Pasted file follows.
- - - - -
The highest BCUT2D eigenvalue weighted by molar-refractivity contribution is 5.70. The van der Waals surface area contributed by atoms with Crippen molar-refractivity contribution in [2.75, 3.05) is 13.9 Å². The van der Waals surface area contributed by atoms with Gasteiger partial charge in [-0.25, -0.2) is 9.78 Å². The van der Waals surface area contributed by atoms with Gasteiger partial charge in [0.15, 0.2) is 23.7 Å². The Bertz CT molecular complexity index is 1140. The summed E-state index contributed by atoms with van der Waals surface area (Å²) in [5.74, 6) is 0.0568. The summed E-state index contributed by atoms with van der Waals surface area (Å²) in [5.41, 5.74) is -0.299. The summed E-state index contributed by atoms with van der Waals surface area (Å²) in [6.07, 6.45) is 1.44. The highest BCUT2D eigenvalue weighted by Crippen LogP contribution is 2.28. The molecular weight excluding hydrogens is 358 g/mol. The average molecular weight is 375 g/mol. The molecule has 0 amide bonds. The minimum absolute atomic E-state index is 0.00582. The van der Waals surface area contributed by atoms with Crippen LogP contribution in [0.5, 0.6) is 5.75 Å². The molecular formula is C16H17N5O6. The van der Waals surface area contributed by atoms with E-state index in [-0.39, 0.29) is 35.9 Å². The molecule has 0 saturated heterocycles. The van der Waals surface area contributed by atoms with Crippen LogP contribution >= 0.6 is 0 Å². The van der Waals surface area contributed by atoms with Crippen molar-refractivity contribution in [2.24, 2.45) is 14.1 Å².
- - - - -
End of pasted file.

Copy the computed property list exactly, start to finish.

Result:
The highest BCUT2D eigenvalue weighted by molar-refractivity contribution is 5.70. The van der Waals surface area contributed by atoms with Crippen molar-refractivity contribution in [2.75, 3.05) is 13.9 Å². The van der Waals surface area contributed by atoms with Gasteiger partial charge in [-0.25, -0.2) is 9.78 Å². The van der Waals surface area contributed by atoms with Gasteiger partial charge in [0.15, 0.2) is 23.7 Å². The Bertz CT molecular complexity index is 1140. The summed E-state index contributed by atoms with van der Waals surface area (Å²) in [5.74, 6) is 0.0568. The summed E-state index contributed by atoms with van der Waals surface area (Å²) in [5.41, 5.74) is -0.299. The summed E-state index contributed by atoms with van der Waals surface area (Å²) in [6.07, 6.45) is 1.44. The highest BCUT2D eigenvalue weighted by Crippen LogP contribution is 2.28. The molecular weight excluding hydrogens is 358 g/mol. The average molecular weight is 375 g/mol. The molecule has 0 amide bonds. The minimum absolute atomic E-state index is 0.00582. The van der Waals surface area contributed by atoms with Crippen LogP contribution in [0.5, 0.6) is 5.75 Å². The molecular formula is C16H17N5O6. The van der Waals surface area contributed by atoms with E-state index in [-0.39, 0.29) is 35.9 Å². The molecule has 0 saturated heterocycles. The van der Waals surface area contributed by atoms with Crippen LogP contribution >= 0.6 is 0 Å². The van der Waals surface area contributed by atoms with Crippen molar-refractivity contribution in [2.24, 2.45) is 14.1 Å².